The Coen brothers always seem to follow up their serious dramatic works with much more comedic fare. Their first film after Fargo was The Big Lebowski, they released Burn After Reading after winning Oscars for No Country for Old Men and now they’ve followed up the melancholy Inside Lleywn Davis with Hail, Caesar!. Maybe they do this to blow off some steam, because the two brothers always seem to be having a blast when they try for laughs. Hail, Caesar! is certainly not their best work, but it is a lot of fun, as well as a fitting tribute to the magic of movies. The Coen brothers might be getting older, but they still know how to have a good time.

Eddie Mannix (Josh Brolin) is a producer at Capitol Pictures in the 1950s. One of his biggest jobs is keeping all of the stars in line and making sure the actors and directors are doing what they need to do. Currently, the production company is filming a new motion picture starring Baird Whitlock (George Clooney), one of the biggest names in the industry. Whitlock goes missing one day and Mannix soon discovers that he’s been kidnapped. It’s up to Mannix to get him back, but he also must contend with an impregnated starlet (Scarlett Johansson), a western star transitioning into more dramatic fare (Alden Ehrenreich) and an angry director (Ralph Fiennes). By the time this day is over, Mannix might not want to work in the movie industry any longer.

One has to wonder if the Coens were inspired to write this screenplay based off of their own difficulty getting a film made, because Hail, Caesar! captures the insane circus that Hollywood sometimes turns itself into. Eddie Mannix is far from the most interesting protagonist that the Coens usually concoct – in fact, he’s not really interesting at all – but this is fine because Brolin portrays the straight man caught up in the insanity of those around him. He’s juggling so many balls at once and it’s truly a wonder how he’s able to do so much in one day. Clearly the Coens are telling us that Hollywood can be a mess sometimes, whether it be through crime, politics or shaping stars into a public image. But at the end of the day, this is not a condemnation of Hollywood, but a celebration of it. Clearly making movies is tough, but at the end of the day, there’s nothing quite like it.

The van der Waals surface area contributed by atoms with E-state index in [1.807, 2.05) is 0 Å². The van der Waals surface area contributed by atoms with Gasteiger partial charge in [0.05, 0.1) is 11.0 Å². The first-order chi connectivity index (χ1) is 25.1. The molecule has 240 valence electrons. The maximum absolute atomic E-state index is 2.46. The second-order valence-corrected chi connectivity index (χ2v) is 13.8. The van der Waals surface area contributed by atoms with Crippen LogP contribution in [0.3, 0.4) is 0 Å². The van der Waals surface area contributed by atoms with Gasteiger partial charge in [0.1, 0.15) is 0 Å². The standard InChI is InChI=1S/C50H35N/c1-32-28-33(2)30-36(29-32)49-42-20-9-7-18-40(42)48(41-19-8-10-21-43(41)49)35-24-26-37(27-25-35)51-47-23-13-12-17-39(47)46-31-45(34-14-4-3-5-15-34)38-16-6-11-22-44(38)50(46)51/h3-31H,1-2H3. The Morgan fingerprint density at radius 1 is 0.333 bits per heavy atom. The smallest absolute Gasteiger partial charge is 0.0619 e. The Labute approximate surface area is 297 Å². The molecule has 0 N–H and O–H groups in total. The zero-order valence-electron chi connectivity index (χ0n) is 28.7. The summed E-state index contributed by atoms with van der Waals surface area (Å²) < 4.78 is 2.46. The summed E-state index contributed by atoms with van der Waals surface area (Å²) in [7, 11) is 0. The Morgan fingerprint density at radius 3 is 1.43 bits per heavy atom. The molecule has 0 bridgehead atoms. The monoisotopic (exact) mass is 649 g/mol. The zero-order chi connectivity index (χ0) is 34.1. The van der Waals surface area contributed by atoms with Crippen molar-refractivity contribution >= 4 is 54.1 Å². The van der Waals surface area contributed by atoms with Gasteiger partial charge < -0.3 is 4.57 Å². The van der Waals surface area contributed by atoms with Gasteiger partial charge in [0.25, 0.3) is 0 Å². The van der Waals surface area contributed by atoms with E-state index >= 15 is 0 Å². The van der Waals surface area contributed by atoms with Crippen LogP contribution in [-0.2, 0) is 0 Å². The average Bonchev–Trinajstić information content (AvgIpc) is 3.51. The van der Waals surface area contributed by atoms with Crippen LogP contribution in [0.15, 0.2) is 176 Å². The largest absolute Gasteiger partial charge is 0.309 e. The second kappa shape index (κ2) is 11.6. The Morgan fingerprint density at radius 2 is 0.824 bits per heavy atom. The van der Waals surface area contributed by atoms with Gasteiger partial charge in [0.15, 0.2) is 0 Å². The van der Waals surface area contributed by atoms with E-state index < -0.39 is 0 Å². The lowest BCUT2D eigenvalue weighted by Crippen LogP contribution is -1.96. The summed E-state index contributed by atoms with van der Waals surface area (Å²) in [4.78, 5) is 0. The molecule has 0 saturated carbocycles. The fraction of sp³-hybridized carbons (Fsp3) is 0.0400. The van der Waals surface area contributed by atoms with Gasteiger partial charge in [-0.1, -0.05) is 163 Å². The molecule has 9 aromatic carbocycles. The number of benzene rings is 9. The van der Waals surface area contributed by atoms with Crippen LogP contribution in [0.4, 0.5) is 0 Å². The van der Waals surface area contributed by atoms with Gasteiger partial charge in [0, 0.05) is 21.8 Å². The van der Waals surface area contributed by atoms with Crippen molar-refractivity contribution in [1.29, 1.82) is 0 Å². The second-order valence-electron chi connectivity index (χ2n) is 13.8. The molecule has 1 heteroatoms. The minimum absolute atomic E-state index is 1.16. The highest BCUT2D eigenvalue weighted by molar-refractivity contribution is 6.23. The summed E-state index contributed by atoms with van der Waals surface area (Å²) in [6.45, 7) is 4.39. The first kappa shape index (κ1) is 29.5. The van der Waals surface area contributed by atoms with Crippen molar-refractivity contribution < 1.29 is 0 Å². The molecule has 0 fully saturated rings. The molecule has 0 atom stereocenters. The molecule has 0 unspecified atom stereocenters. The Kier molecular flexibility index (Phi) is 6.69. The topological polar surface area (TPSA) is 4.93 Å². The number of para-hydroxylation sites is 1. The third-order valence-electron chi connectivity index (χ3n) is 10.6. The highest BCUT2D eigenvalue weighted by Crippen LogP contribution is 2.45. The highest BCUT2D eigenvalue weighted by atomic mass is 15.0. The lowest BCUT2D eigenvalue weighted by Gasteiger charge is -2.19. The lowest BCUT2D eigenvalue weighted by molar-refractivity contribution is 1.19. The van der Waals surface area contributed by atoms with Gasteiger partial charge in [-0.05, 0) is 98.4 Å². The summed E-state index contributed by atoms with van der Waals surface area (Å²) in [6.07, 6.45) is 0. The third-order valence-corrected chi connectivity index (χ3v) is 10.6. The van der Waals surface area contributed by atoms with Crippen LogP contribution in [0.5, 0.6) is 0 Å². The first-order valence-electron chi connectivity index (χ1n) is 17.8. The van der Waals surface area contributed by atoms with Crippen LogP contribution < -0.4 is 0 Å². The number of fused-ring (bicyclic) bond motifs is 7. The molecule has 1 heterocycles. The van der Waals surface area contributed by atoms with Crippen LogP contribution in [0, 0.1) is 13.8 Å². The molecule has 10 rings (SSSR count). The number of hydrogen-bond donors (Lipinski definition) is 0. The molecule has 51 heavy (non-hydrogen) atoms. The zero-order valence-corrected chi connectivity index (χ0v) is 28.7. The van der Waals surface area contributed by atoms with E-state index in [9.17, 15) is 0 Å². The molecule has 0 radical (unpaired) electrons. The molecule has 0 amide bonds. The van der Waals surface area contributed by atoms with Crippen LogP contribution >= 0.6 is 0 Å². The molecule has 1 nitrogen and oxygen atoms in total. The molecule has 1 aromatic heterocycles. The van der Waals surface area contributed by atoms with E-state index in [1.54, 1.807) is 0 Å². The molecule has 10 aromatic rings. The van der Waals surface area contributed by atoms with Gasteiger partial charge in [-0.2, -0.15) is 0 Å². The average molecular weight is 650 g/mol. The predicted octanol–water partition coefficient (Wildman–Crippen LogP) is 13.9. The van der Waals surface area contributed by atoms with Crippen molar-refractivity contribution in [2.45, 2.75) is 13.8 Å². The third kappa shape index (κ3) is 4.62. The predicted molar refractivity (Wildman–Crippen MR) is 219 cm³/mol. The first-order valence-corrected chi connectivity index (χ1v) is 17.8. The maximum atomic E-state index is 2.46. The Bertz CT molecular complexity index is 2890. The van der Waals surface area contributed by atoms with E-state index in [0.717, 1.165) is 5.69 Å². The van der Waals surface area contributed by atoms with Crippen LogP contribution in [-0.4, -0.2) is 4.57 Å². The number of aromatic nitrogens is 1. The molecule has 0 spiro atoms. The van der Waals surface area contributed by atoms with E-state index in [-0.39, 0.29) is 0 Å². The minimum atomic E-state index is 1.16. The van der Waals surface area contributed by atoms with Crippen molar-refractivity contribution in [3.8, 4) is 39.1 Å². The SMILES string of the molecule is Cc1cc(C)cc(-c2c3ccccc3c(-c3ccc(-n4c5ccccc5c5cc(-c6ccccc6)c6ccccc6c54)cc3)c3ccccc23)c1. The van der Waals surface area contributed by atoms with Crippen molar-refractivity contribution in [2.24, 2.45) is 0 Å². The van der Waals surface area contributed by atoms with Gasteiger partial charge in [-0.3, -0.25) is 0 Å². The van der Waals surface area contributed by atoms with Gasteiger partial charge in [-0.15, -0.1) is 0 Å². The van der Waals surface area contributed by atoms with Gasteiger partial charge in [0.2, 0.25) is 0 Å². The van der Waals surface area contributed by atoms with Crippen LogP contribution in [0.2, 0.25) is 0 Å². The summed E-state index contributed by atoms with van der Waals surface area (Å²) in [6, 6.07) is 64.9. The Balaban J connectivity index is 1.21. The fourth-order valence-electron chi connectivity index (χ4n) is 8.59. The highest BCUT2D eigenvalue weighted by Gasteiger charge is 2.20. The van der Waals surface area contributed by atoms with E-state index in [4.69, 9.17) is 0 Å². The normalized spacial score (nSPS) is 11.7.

The Coens represent the Golden Age of Hollywood by bringing together a stellar ensemble cast of A-list stars. Josh Brolin is fine in the lead role, but despite being the film’s lead character, he doesn’t have as many moments to shine as some of the other stars. In his fourth collaboration with the Coens, George Clooney is perfectly cast as leading man Baird Whitlock. Ralph Fiennes is absolutely hysterical in his small role as prestigious director Laurence Laurentz.  Fiennes has some fantastic line delivery and his character’s interaction with the dim-witted Hobie Doyle is one of the film’s highlights. Speaking of which, Alden Ehrenreich is a scene stealer as the lovable cowboy. He might not be a household name like the rest of the cast, but there’s no doubt that he was perfect for the role. There are other solid performances from Scarlett Johansson, Channing Tatum and Tilda Swinton, but it’s Jonah Hill who proves to be the one weak point in the cast. His role is distractingly small and one has to wonder if he was really the best choice for this glorified cameo.

Hail, Caesar! doesn’t go for nonstop laughs, but when the Coens try for humor, they’re beyond successful. A sequence involving Frances McDormand and a dangerous projector scores one of the biggest laughs of the film, as does an extended sequence involving a group of sailors on shore leave. It’s great watching these sequences of classic Hollywood films play out in their entirety and the Coens seem to realize that the setting of the film is more important than the story. Some of the film’s themes involving religion and communism might initially seem like they don’t turn into anything substantial, but films from the Coen brothers almost always get better on multiple viewings. Here’s a film that highlights everything right and wrong with Hollywood, while also serving as a loving tribute to the magic of movies themselves.

Hail, Caesar! receives 3/4